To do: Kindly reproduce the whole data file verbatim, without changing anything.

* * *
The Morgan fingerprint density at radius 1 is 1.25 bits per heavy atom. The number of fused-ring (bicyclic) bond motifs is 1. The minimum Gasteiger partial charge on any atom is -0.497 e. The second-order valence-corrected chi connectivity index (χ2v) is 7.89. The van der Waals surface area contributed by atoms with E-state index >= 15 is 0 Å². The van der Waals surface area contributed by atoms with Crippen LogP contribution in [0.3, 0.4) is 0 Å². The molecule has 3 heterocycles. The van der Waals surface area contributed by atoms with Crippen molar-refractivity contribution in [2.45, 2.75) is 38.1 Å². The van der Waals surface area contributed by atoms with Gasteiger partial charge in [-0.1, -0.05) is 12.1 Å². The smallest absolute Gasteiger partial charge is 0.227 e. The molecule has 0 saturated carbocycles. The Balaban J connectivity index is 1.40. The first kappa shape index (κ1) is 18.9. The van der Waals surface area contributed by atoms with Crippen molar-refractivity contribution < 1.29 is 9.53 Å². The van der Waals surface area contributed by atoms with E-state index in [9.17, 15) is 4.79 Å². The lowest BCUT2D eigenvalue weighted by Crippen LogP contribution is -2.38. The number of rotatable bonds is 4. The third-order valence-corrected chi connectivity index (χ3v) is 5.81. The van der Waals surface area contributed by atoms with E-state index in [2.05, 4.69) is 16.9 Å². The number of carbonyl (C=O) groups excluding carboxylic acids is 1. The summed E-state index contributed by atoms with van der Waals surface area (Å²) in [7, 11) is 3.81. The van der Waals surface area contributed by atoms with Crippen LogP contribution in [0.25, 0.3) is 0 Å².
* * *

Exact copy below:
The Morgan fingerprint density at radius 1 is 1.25 bits per heavy atom. The number of fused-ring (bicyclic) bond motifs is 1. The minimum Gasteiger partial charge on any atom is -0.497 e. The second-order valence-corrected chi connectivity index (χ2v) is 7.89. The van der Waals surface area contributed by atoms with E-state index >= 15 is 0 Å². The van der Waals surface area contributed by atoms with Crippen LogP contribution in [0.3, 0.4) is 0 Å². The molecule has 3 heterocycles. The van der Waals surface area contributed by atoms with Crippen molar-refractivity contribution in [2.45, 2.75) is 38.1 Å². The van der Waals surface area contributed by atoms with Gasteiger partial charge in [-0.1, -0.05) is 12.1 Å². The smallest absolute Gasteiger partial charge is 0.227 e. The molecule has 0 saturated carbocycles. The Balaban J connectivity index is 1.40. The first kappa shape index (κ1) is 18.9. The van der Waals surface area contributed by atoms with Crippen molar-refractivity contribution < 1.29 is 9.53 Å². The van der Waals surface area contributed by atoms with E-state index in [9.17, 15) is 4.79 Å². The lowest BCUT2D eigenvalue weighted by Crippen LogP contribution is -2.38. The number of rotatable bonds is 4. The third-order valence-corrected chi connectivity index (χ3v) is 5.81. The van der Waals surface area contributed by atoms with E-state index in [2.05, 4.69) is 16.9 Å². The number of carbonyl (C=O) groups excluding carboxylic acids is 1. The summed E-state index contributed by atoms with van der Waals surface area (Å²) in [7, 11) is 3.81. The van der Waals surface area contributed by atoms with Crippen LogP contribution in [0.25, 0.3) is 0 Å².